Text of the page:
Utopian vision

By | 15th June 2010

I was fortunate to be invited to dinner recently at the House of Commons with two MPs, one my first time elected local MP and the other an old university chum, now a Minister. Being early for my meeting in the Central Lobby, where I bumped into a solicitor I know (what a small world it is!) I had time to marvel at the building that is Westminster Hall. Dating from the 11th century it survived the Great Fire in 1834 thanks to the intervention of Sir Walter Eliot who decided the Hall should be preserved and the then Chamber of the House of Commons should be allowed to burn. It also survived the best efforts to destroy it by Goering’s Luftwaffe in the 1940s and attempts by the Provisional IRA in the 1970s.

What a glory it is, particularly with its magnificent hammer beam roof, dating from the reign of Richard II (1377-99) when the original three aisles dividing the building from 1097 were replaced by “the greatest creation of mediaeval timber architecture”.

The Hall was primarily used for judicial purposes. It housed the Court of King’s Bench, the Court of Common Pleas and the Court of Chancery until the late 19th century when the High Court moved to the Strand.

It was the scene of many famous trials: Charles I, William Wallace, Guy Fawkes and Warren Hastings to name but four.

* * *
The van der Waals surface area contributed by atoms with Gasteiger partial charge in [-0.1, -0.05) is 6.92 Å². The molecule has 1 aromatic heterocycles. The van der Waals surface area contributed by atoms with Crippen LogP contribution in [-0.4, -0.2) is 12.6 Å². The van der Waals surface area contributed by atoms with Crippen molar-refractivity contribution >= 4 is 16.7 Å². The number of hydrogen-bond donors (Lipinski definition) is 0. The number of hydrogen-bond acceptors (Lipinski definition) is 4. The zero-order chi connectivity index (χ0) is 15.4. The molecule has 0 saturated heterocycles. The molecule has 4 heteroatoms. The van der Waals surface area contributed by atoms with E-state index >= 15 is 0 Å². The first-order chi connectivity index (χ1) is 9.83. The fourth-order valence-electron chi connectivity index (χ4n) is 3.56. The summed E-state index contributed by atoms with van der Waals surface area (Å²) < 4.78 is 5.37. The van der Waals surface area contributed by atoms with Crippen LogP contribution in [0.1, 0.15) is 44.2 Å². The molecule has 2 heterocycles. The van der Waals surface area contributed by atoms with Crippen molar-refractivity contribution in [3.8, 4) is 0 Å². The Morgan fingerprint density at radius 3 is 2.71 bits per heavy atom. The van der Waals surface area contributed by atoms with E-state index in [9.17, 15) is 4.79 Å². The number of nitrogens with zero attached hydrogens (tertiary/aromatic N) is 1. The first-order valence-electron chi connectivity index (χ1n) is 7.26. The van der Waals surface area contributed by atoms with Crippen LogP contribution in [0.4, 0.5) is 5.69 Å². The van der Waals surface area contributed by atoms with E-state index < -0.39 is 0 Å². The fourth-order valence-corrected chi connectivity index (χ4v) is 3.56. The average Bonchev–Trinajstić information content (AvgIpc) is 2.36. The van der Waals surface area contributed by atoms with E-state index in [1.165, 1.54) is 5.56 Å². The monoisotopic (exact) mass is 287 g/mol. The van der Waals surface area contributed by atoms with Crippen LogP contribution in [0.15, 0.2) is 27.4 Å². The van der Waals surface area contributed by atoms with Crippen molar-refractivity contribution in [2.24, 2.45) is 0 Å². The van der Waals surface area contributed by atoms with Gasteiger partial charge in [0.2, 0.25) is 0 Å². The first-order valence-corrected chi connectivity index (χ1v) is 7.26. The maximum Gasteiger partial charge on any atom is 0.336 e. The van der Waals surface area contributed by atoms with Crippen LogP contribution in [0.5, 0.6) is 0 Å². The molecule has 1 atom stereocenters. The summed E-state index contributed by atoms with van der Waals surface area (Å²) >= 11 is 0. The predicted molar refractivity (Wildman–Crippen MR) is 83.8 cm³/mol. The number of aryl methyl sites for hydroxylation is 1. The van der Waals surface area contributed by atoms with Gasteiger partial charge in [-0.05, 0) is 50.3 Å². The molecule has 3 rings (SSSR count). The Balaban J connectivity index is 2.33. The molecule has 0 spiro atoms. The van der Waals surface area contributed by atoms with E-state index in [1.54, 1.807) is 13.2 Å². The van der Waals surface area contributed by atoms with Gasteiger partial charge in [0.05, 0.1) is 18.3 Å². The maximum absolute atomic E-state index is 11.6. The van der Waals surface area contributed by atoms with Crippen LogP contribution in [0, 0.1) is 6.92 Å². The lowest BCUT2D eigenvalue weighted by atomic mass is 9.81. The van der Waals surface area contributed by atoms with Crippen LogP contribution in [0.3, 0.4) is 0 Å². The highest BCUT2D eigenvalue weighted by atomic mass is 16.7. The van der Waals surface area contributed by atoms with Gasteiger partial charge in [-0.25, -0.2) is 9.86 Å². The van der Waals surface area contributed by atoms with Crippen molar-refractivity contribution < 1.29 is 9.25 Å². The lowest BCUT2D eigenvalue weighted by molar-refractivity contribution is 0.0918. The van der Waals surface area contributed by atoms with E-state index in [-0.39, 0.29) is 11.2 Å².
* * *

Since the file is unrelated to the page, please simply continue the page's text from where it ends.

The plaque in the floor which really caught my eye for its elegant simplicity speaking to us over 450 years of the turbulent times of the Tudors was the memorial to Sir Thomas More which reads:

It is staggering to think what lies behind those simple words.

Which brings me to BP and the present oil spillage in the Gulf of Mexico.

BP is the third largest global energy company and the fourth largest company in the world. It is engaged in the sometimes dirty business of exploring for and extracting oil to satisfy the insatiable demand everywhere in the world for oil based products. President Obama would do well to remember that BP has already agreed to take full responsibility for the fallout from this leak, that much of that demand is in America’s own backyard and that US companies have also run into pollution problems in their quest for oil: remember Exxon Valdez and the Piper Alpha disaster in the North Sea!.

BP is hugely cash generative and profitable. It also features on many lists of the world’s great polluters. Incidents abound, examples being the Texas City Refinery explosion in 2005, the Prudhoe Bay oil spill in 2006 and the North Sea helicopter accident in 2009 which while not causing any pollution resulted in the death of 16 people on board a helicopter ferrying workers from BP’s platform off Scotland.

Much has been, still is being and will be written about the Deepwater Horizon oil spill in the Gulf of Mexico. As I write, despite containment efforts, an estimated 20-40,000 barrels of oil a day is still spewing into the sea with the ever widening oil slick threatening the coasts of Louisiana, Florida, Alabama, Mississippi and Texas.

I have no idea what a barrel of oil looks like and I am none the wiser when I discover that there are 42 US gallons in a barrel but that a US gallon equates to rather less than a British gallon: 3.78 litres to two decimal places so that a barrel of oil consists of about 159 litres or in British terms 35.33 gallons. Clear?